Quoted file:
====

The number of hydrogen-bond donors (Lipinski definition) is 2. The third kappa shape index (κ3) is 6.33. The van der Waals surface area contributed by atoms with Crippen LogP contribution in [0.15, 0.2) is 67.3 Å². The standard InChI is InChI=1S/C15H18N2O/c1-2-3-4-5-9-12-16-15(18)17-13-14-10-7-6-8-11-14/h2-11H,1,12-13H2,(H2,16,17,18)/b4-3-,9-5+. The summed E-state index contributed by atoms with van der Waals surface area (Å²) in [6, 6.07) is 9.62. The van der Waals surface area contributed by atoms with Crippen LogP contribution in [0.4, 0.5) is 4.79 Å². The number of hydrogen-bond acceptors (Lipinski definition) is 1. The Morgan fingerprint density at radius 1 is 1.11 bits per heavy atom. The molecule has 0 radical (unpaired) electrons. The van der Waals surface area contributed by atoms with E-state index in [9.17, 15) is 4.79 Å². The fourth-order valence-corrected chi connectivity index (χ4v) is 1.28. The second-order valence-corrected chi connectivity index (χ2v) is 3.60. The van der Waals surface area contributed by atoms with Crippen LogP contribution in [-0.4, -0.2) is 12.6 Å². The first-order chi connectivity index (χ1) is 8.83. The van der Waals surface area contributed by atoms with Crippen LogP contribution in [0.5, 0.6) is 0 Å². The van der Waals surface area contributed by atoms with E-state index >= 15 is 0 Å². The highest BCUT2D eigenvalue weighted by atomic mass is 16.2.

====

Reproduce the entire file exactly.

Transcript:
The number of hydrogen-bond donors (Lipinski definition) is 2. The third kappa shape index (κ3) is 6.33. The van der Waals surface area contributed by atoms with Crippen LogP contribution in [0.15, 0.2) is 67.3 Å². The standard InChI is InChI=1S/C15H18N2O/c1-2-3-4-5-9-12-16-15(18)17-13-14-10-7-6-8-11-14/h2-11H,1,12-13H2,(H2,16,17,18)/b4-3-,9-5+. The summed E-state index contributed by atoms with van der Waals surface area (Å²) in [6, 6.07) is 9.62. The van der Waals surface area contributed by atoms with Crippen LogP contribution in [0.4, 0.5) is 4.79 Å². The number of hydrogen-bond acceptors (Lipinski definition) is 1. The Morgan fingerprint density at radius 1 is 1.11 bits per heavy atom. The molecule has 0 radical (unpaired) electrons. The van der Waals surface area contributed by atoms with E-state index in [9.17, 15) is 4.79 Å². The fourth-order valence-corrected chi connectivity index (χ4v) is 1.28. The second-order valence-corrected chi connectivity index (χ2v) is 3.60. The van der Waals surface area contributed by atoms with Crippen LogP contribution in [-0.4, -0.2) is 12.6 Å². The first-order chi connectivity index (χ1) is 8.83. The van der Waals surface area contributed by atoms with Crippen LogP contribution in [0.5, 0.6) is 0 Å². The van der Waals surface area contributed by atoms with E-state index >= 15 is 0 Å². The highest BCUT2D eigenvalue weighted by atomic mass is 16.2.